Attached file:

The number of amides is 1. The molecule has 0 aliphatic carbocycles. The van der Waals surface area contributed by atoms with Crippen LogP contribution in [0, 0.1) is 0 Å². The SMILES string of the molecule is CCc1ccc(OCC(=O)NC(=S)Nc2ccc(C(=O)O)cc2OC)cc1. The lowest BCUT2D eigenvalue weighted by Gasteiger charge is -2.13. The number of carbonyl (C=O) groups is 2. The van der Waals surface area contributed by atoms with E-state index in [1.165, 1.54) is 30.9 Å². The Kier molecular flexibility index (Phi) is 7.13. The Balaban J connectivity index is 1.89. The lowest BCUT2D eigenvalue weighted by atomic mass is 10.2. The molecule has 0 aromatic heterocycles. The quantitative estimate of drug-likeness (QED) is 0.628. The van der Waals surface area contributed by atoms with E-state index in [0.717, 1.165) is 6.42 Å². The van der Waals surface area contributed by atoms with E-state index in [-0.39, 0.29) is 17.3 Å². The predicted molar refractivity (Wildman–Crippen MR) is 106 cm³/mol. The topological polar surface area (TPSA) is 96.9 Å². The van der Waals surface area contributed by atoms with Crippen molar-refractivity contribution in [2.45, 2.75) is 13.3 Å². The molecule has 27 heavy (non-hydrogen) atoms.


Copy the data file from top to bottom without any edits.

The number of amides is 1. The molecule has 0 aliphatic carbocycles. The van der Waals surface area contributed by atoms with Crippen LogP contribution in [0, 0.1) is 0 Å². The SMILES string of the molecule is CCc1ccc(OCC(=O)NC(=S)Nc2ccc(C(=O)O)cc2OC)cc1. The lowest BCUT2D eigenvalue weighted by Gasteiger charge is -2.13. The number of carbonyl (C=O) groups is 2. The van der Waals surface area contributed by atoms with E-state index in [1.165, 1.54) is 30.9 Å². The Kier molecular flexibility index (Phi) is 7.13. The Balaban J connectivity index is 1.89. The lowest BCUT2D eigenvalue weighted by atomic mass is 10.2. The molecule has 0 aromatic heterocycles. The quantitative estimate of drug-likeness (QED) is 0.628. The van der Waals surface area contributed by atoms with E-state index in [0.717, 1.165) is 6.42 Å². The van der Waals surface area contributed by atoms with E-state index in [-0.39, 0.29) is 17.3 Å². The predicted molar refractivity (Wildman–Crippen MR) is 106 cm³/mol. The topological polar surface area (TPSA) is 96.9 Å². The van der Waals surface area contributed by atoms with Crippen molar-refractivity contribution in [2.45, 2.75) is 13.3 Å². The molecule has 27 heavy (non-hydrogen) atoms.